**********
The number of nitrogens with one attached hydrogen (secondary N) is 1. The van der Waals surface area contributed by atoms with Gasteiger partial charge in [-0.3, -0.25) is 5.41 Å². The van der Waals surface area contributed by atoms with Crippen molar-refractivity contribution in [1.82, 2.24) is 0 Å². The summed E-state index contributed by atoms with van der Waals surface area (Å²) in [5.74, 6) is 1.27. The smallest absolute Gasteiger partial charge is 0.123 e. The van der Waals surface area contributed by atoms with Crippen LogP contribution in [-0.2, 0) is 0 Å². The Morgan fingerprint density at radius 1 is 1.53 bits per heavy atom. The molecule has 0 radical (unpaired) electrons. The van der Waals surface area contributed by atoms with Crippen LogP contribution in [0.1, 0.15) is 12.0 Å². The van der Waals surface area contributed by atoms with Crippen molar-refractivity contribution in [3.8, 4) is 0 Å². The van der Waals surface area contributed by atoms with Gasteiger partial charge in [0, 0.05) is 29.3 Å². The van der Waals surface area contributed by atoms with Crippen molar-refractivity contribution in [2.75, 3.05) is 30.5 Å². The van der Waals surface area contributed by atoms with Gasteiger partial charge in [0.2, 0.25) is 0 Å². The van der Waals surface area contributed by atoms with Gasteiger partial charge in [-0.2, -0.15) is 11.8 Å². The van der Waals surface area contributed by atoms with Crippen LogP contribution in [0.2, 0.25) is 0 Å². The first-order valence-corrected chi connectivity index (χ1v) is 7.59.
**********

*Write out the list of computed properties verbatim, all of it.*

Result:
The number of nitrogens with one attached hydrogen (secondary N) is 1. The van der Waals surface area contributed by atoms with Gasteiger partial charge in [-0.3, -0.25) is 5.41 Å². The van der Waals surface area contributed by atoms with Crippen molar-refractivity contribution in [1.82, 2.24) is 0 Å². The summed E-state index contributed by atoms with van der Waals surface area (Å²) in [5.74, 6) is 1.27. The smallest absolute Gasteiger partial charge is 0.123 e. The van der Waals surface area contributed by atoms with Crippen LogP contribution in [-0.2, 0) is 0 Å². The Morgan fingerprint density at radius 1 is 1.53 bits per heavy atom. The molecule has 0 radical (unpaired) electrons. The van der Waals surface area contributed by atoms with Crippen LogP contribution in [0.1, 0.15) is 12.0 Å². The van der Waals surface area contributed by atoms with Crippen molar-refractivity contribution in [3.8, 4) is 0 Å². The van der Waals surface area contributed by atoms with Gasteiger partial charge in [0, 0.05) is 29.3 Å². The van der Waals surface area contributed by atoms with Crippen molar-refractivity contribution in [2.75, 3.05) is 30.5 Å². The van der Waals surface area contributed by atoms with Gasteiger partial charge in [0.2, 0.25) is 0 Å². The van der Waals surface area contributed by atoms with Gasteiger partial charge in [-0.2, -0.15) is 11.8 Å². The van der Waals surface area contributed by atoms with Crippen LogP contribution in [0.2, 0.25) is 0 Å². The first-order valence-corrected chi connectivity index (χ1v) is 7.59.